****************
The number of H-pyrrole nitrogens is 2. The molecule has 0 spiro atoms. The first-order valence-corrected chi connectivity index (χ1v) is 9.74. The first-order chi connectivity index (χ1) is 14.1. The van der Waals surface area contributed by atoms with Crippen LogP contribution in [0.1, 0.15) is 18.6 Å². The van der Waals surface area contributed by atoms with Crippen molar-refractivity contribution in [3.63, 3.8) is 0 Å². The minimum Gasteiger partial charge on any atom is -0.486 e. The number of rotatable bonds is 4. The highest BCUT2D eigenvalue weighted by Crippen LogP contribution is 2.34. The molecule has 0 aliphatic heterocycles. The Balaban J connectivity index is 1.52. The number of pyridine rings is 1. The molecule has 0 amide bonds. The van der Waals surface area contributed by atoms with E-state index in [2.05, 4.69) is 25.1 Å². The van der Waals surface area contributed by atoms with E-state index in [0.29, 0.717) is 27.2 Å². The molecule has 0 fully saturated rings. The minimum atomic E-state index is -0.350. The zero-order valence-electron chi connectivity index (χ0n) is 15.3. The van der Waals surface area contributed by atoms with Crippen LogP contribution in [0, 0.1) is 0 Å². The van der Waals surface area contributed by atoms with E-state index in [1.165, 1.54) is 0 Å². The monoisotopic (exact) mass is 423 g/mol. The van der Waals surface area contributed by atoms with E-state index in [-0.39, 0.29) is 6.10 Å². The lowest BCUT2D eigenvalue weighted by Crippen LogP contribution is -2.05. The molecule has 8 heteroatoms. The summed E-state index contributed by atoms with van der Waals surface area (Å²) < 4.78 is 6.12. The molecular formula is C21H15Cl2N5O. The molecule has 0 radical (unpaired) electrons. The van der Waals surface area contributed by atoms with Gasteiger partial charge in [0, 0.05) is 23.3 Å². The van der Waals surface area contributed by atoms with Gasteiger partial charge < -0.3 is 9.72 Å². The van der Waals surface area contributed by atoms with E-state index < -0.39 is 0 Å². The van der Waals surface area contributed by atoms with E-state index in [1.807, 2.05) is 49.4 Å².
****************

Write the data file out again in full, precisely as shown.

The number of H-pyrrole nitrogens is 2. The molecule has 0 spiro atoms. The first-order valence-corrected chi connectivity index (χ1v) is 9.74. The first-order chi connectivity index (χ1) is 14.1. The van der Waals surface area contributed by atoms with Crippen LogP contribution in [0.1, 0.15) is 18.6 Å². The van der Waals surface area contributed by atoms with Crippen molar-refractivity contribution in [3.63, 3.8) is 0 Å². The minimum Gasteiger partial charge on any atom is -0.486 e. The number of rotatable bonds is 4. The highest BCUT2D eigenvalue weighted by Crippen LogP contribution is 2.34. The molecule has 0 aliphatic heterocycles. The Balaban J connectivity index is 1.52. The number of pyridine rings is 1. The molecule has 0 amide bonds. The van der Waals surface area contributed by atoms with E-state index in [2.05, 4.69) is 25.1 Å². The van der Waals surface area contributed by atoms with E-state index in [0.29, 0.717) is 27.2 Å². The molecule has 0 fully saturated rings. The minimum atomic E-state index is -0.350. The zero-order valence-electron chi connectivity index (χ0n) is 15.3. The van der Waals surface area contributed by atoms with Crippen LogP contribution in [0, 0.1) is 0 Å². The van der Waals surface area contributed by atoms with E-state index in [1.165, 1.54) is 0 Å². The monoisotopic (exact) mass is 423 g/mol. The van der Waals surface area contributed by atoms with E-state index in [-0.39, 0.29) is 6.10 Å². The lowest BCUT2D eigenvalue weighted by Crippen LogP contribution is -2.05. The molecule has 8 heteroatoms. The summed E-state index contributed by atoms with van der Waals surface area (Å²) < 4.78 is 6.12. The molecular formula is C21H15Cl2N5O. The molecule has 0 radical (unpaired) electrons. The van der Waals surface area contributed by atoms with Gasteiger partial charge in [0, 0.05) is 23.3 Å². The van der Waals surface area contributed by atoms with Gasteiger partial charge < -0.3 is 9.72 Å². The van der Waals surface area contributed by atoms with E-state index < -0.39 is 0 Å². The van der Waals surface area contributed by atoms with E-state index in [1.807, 2.05) is 49.4 Å².